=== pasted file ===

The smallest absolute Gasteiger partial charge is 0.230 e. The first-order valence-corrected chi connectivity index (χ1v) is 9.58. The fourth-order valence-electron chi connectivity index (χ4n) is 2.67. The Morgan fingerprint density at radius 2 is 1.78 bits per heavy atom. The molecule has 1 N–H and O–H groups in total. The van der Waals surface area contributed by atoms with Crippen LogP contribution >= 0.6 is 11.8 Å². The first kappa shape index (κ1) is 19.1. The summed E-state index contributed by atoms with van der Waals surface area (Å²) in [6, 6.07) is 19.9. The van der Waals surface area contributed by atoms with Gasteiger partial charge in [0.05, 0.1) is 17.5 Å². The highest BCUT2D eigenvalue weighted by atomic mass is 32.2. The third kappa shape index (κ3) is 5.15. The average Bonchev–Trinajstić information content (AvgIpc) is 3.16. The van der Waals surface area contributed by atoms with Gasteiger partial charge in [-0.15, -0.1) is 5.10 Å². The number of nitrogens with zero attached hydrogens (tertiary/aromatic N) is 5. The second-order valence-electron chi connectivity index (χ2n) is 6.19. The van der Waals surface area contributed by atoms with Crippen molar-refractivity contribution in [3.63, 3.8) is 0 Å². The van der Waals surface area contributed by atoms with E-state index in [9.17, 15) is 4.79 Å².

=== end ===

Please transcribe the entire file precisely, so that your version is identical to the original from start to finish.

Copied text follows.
The smallest absolute Gasteiger partial charge is 0.230 e. The first-order valence-corrected chi connectivity index (χ1v) is 9.58. The fourth-order valence-electron chi connectivity index (χ4n) is 2.67. The Morgan fingerprint density at radius 2 is 1.78 bits per heavy atom. The molecule has 1 N–H and O–H groups in total. The van der Waals surface area contributed by atoms with Crippen LogP contribution >= 0.6 is 11.8 Å². The first kappa shape index (κ1) is 19.1. The summed E-state index contributed by atoms with van der Waals surface area (Å²) in [6, 6.07) is 19.9. The van der Waals surface area contributed by atoms with Gasteiger partial charge in [0.05, 0.1) is 17.5 Å². The highest BCUT2D eigenvalue weighted by atomic mass is 32.2. The third kappa shape index (κ3) is 5.15. The average Bonchev–Trinajstić information content (AvgIpc) is 3.16. The van der Waals surface area contributed by atoms with Gasteiger partial charge in [-0.15, -0.1) is 5.10 Å². The number of nitrogens with zero attached hydrogens (tertiary/aromatic N) is 5. The second-order valence-electron chi connectivity index (χ2n) is 6.19. The van der Waals surface area contributed by atoms with Crippen molar-refractivity contribution in [3.63, 3.8) is 0 Å². The van der Waals surface area contributed by atoms with E-state index in [9.17, 15) is 4.79 Å².